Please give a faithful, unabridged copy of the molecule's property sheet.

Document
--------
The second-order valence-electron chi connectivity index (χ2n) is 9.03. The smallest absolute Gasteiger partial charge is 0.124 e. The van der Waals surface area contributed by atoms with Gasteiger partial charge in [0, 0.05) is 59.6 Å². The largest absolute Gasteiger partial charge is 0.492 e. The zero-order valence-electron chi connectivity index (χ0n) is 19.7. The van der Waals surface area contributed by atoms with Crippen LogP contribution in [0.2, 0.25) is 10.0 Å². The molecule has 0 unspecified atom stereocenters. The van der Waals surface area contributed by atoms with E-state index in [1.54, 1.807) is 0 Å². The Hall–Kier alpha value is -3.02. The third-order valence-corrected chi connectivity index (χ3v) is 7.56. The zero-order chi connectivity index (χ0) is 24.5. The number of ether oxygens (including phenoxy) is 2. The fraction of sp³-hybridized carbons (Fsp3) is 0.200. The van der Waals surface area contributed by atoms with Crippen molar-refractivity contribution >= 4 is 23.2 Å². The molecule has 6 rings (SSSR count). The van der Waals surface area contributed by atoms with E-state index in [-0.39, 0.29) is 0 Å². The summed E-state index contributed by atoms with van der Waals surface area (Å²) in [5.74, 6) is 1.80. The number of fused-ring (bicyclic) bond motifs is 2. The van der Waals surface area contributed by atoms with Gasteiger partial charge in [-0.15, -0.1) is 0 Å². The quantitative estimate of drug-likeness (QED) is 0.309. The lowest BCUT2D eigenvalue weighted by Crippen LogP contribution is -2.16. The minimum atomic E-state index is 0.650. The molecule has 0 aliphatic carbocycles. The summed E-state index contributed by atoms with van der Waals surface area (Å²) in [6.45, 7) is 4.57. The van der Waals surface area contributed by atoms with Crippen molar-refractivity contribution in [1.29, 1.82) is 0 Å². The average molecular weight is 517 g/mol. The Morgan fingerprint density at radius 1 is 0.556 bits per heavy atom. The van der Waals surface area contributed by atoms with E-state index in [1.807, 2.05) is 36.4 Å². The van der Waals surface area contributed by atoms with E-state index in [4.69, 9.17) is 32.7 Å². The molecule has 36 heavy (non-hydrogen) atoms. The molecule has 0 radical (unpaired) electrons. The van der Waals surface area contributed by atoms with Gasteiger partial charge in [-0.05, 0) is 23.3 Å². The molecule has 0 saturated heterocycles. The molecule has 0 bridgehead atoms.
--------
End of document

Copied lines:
The second-order valence-electron chi connectivity index (χ2n) is 9.03. The smallest absolute Gasteiger partial charge is 0.124 e. The van der Waals surface area contributed by atoms with Gasteiger partial charge in [0, 0.05) is 59.6 Å². The largest absolute Gasteiger partial charge is 0.492 e. The zero-order valence-electron chi connectivity index (χ0n) is 19.7. The van der Waals surface area contributed by atoms with Crippen LogP contribution in [0.2, 0.25) is 10.0 Å². The molecule has 0 unspecified atom stereocenters. The van der Waals surface area contributed by atoms with E-state index in [1.54, 1.807) is 0 Å². The Hall–Kier alpha value is -3.02. The third-order valence-corrected chi connectivity index (χ3v) is 7.56. The zero-order chi connectivity index (χ0) is 24.5. The number of ether oxygens (including phenoxy) is 2. The fraction of sp³-hybridized carbons (Fsp3) is 0.200. The van der Waals surface area contributed by atoms with Crippen molar-refractivity contribution >= 4 is 23.2 Å². The molecule has 6 rings (SSSR count). The van der Waals surface area contributed by atoms with E-state index in [-0.39, 0.29) is 0 Å². The summed E-state index contributed by atoms with van der Waals surface area (Å²) in [5.74, 6) is 1.80. The number of fused-ring (bicyclic) bond motifs is 2. The van der Waals surface area contributed by atoms with Gasteiger partial charge in [-0.15, -0.1) is 0 Å². The quantitative estimate of drug-likeness (QED) is 0.309. The lowest BCUT2D eigenvalue weighted by Crippen LogP contribution is -2.16. The minimum atomic E-state index is 0.650. The molecule has 0 aliphatic carbocycles. The summed E-state index contributed by atoms with van der Waals surface area (Å²) in [6.45, 7) is 4.57. The van der Waals surface area contributed by atoms with Crippen molar-refractivity contribution in [1.29, 1.82) is 0 Å². The average molecular weight is 517 g/mol. The Morgan fingerprint density at radius 1 is 0.556 bits per heavy atom. The van der Waals surface area contributed by atoms with E-state index in [1.807, 2.05) is 36.4 Å². The van der Waals surface area contributed by atoms with E-state index in [4.69, 9.17) is 32.7 Å². The molecule has 36 heavy (non-hydrogen) atoms. The molecule has 0 radical (unpaired) electrons. The van der Waals surface area contributed by atoms with Gasteiger partial charge in [-0.05, 0) is 23.3 Å². The molecule has 0 saturated heterocycles. The molecule has 0 bridgehead atoms.